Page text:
I have been using your puzzles for a long time on my classrooms… Honestly, they are the best mathematics learning I have found to date- all the students have an entry point, and everyone is successful and challenged…
I’m wondering how you come up with questions that challenge all learners. If I wanted to change the curricular or textbook questions to make them better, or create problems for them to wrestle with, how would I start? Is there something that you recommend I do other than play your puzzles to improve math learning in school?
Thanks for the questions- it’s made me think 😉
“I’m wondering how you come up with questions that challenge all learners.”
Developing puzzles that engage a broad spectrum of student ability should be the number one criteria for a person developing curricular content for a mathematics classroom.
The most important pre-requisite to be a puzzle creator is a deep love of mathematics (not necessarily a deep love of children 😉 Puzzle design is an art. When someone falls in love with mathematics they can paint a richer canvass. Of the five greatest puzzle masters that I can think of – only Erich Friedman is actually a practicing mathematician, so it is LOVE of mathematics not actual mathematical ability that seems to be the decisive.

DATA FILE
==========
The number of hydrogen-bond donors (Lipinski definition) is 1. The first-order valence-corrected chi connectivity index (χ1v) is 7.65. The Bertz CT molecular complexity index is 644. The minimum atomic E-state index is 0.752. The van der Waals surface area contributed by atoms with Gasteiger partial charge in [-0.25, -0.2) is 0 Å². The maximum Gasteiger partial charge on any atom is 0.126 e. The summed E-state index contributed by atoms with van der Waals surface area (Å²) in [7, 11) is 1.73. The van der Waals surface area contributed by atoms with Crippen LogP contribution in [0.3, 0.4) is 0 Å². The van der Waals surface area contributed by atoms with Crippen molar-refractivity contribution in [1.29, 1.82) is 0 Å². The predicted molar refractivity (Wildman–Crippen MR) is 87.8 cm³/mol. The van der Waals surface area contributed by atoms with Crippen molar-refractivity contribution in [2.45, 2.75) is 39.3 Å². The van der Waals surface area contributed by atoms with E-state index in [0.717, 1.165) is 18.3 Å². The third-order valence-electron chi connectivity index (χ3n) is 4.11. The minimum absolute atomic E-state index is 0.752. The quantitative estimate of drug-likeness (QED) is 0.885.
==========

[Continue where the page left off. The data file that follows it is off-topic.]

The love of mathematics provides the technical proficiency to execute ideas, but the great master must also be creative. Henry Dudeney (1857-1930) pictured above was a prolific puzzle designer because he was so creative.
Lastly, the great puzzle master must know their audience. For those targeting the classroom, they must either play-test their designs or be able to accurately predict how their puzzles will be appreciated by top and bottom students.
“If I wanted to change the curricular or textbook questions to make them better, or create problems for them to wrestle with, how would I start?”
This is like asking an artist how to paint or a composer how to write a symphony. It is a totally different skill-set from teaching. I’m not a fantastic teacher, but I believe that together, great teachers and great puzzle designers can inspire. It’s teamwork.
I don’t mean to elevate puzzle design to an artistic endeavour on par with symphonic writing. It’s a smaller art form. As a minor art form it probably is possible to help people get better, but I have previously failed to teach students game design and am not convinced success would be easy.
“Is there something that you recommend I do other than play your puzzles to improve math learning in school?”
You want students to be playing board games at home. Parents should be encouraged to see this as an obligation on par with reading to their children. Why? Because board games are a celebration of problem solving – and problem solving is at the heart of every quality mathematics curriculum.
Why at home rather than in school? Few board games do not fit nicely into a 45 minute time slot. There are also few games that are robust enough to stand up to the rigours of classroom life.
Why not computer games? There are many great computer games, but board games offer eye-to-eye social experiences for the family.